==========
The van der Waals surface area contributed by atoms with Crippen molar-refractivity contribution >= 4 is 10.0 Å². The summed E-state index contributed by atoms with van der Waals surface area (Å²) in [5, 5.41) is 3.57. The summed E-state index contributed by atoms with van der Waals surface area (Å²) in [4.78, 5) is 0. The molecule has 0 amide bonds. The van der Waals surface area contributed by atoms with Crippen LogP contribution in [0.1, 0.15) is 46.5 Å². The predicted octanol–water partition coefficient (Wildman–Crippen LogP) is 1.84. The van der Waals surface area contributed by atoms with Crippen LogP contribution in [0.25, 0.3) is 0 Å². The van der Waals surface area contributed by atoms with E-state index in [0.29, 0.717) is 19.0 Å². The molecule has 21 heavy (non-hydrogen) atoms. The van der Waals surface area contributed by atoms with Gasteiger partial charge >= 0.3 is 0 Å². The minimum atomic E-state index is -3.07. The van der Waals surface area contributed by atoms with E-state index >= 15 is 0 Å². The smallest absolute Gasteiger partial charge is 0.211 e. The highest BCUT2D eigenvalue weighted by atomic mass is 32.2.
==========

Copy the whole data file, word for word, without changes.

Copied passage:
The van der Waals surface area contributed by atoms with Crippen molar-refractivity contribution >= 4 is 10.0 Å². The summed E-state index contributed by atoms with van der Waals surface area (Å²) in [5, 5.41) is 3.57. The summed E-state index contributed by atoms with van der Waals surface area (Å²) in [4.78, 5) is 0. The molecule has 0 amide bonds. The van der Waals surface area contributed by atoms with Crippen LogP contribution in [0.1, 0.15) is 46.5 Å². The predicted octanol–water partition coefficient (Wildman–Crippen LogP) is 1.84. The van der Waals surface area contributed by atoms with Crippen LogP contribution in [0.25, 0.3) is 0 Å². The van der Waals surface area contributed by atoms with E-state index in [0.29, 0.717) is 19.0 Å². The molecule has 21 heavy (non-hydrogen) atoms. The van der Waals surface area contributed by atoms with Gasteiger partial charge >= 0.3 is 0 Å². The minimum atomic E-state index is -3.07. The van der Waals surface area contributed by atoms with E-state index >= 15 is 0 Å². The smallest absolute Gasteiger partial charge is 0.211 e. The highest BCUT2D eigenvalue weighted by atomic mass is 32.2.